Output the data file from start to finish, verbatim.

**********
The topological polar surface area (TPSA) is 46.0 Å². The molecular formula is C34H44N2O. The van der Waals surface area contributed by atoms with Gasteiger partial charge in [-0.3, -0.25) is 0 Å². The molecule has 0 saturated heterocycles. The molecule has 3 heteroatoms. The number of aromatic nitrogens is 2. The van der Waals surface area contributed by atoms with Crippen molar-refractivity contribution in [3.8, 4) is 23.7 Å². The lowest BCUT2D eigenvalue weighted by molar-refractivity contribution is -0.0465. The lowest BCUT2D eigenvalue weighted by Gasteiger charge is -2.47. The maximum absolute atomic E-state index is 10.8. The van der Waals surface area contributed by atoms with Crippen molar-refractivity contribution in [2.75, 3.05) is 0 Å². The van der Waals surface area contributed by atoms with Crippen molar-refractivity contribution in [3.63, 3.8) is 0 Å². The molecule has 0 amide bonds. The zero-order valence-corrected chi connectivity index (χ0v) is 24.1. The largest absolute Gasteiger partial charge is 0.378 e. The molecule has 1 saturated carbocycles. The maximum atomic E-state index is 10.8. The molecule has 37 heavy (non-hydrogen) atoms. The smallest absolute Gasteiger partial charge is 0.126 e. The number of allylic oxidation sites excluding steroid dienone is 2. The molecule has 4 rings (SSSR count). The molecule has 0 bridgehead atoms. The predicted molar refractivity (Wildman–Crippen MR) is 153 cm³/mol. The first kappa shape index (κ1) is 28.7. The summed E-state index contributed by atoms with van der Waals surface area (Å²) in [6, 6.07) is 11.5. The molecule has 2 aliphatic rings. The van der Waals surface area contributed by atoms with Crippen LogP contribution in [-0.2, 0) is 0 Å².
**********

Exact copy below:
The topological polar surface area (TPSA) is 46.0 Å². The molecular formula is C34H44N2O. The van der Waals surface area contributed by atoms with Gasteiger partial charge in [-0.3, -0.25) is 0 Å². The molecule has 0 saturated heterocycles. The molecule has 3 heteroatoms. The number of aromatic nitrogens is 2. The van der Waals surface area contributed by atoms with Crippen molar-refractivity contribution in [3.8, 4) is 23.7 Å². The lowest BCUT2D eigenvalue weighted by molar-refractivity contribution is -0.0465. The lowest BCUT2D eigenvalue weighted by Gasteiger charge is -2.47. The maximum absolute atomic E-state index is 10.8. The van der Waals surface area contributed by atoms with Crippen molar-refractivity contribution in [2.75, 3.05) is 0 Å². The van der Waals surface area contributed by atoms with Crippen molar-refractivity contribution in [3.63, 3.8) is 0 Å². The molecule has 0 amide bonds. The zero-order valence-corrected chi connectivity index (χ0v) is 24.1. The largest absolute Gasteiger partial charge is 0.378 e. The molecule has 1 saturated carbocycles. The maximum atomic E-state index is 10.8. The molecule has 37 heavy (non-hydrogen) atoms. The smallest absolute Gasteiger partial charge is 0.126 e. The number of allylic oxidation sites excluding steroid dienone is 2. The molecule has 4 rings (SSSR count). The molecule has 0 bridgehead atoms. The predicted molar refractivity (Wildman–Crippen MR) is 153 cm³/mol. The first kappa shape index (κ1) is 28.7. The summed E-state index contributed by atoms with van der Waals surface area (Å²) in [6, 6.07) is 11.5. The molecule has 2 aliphatic rings. The van der Waals surface area contributed by atoms with Crippen LogP contribution in [-0.2, 0) is 0 Å².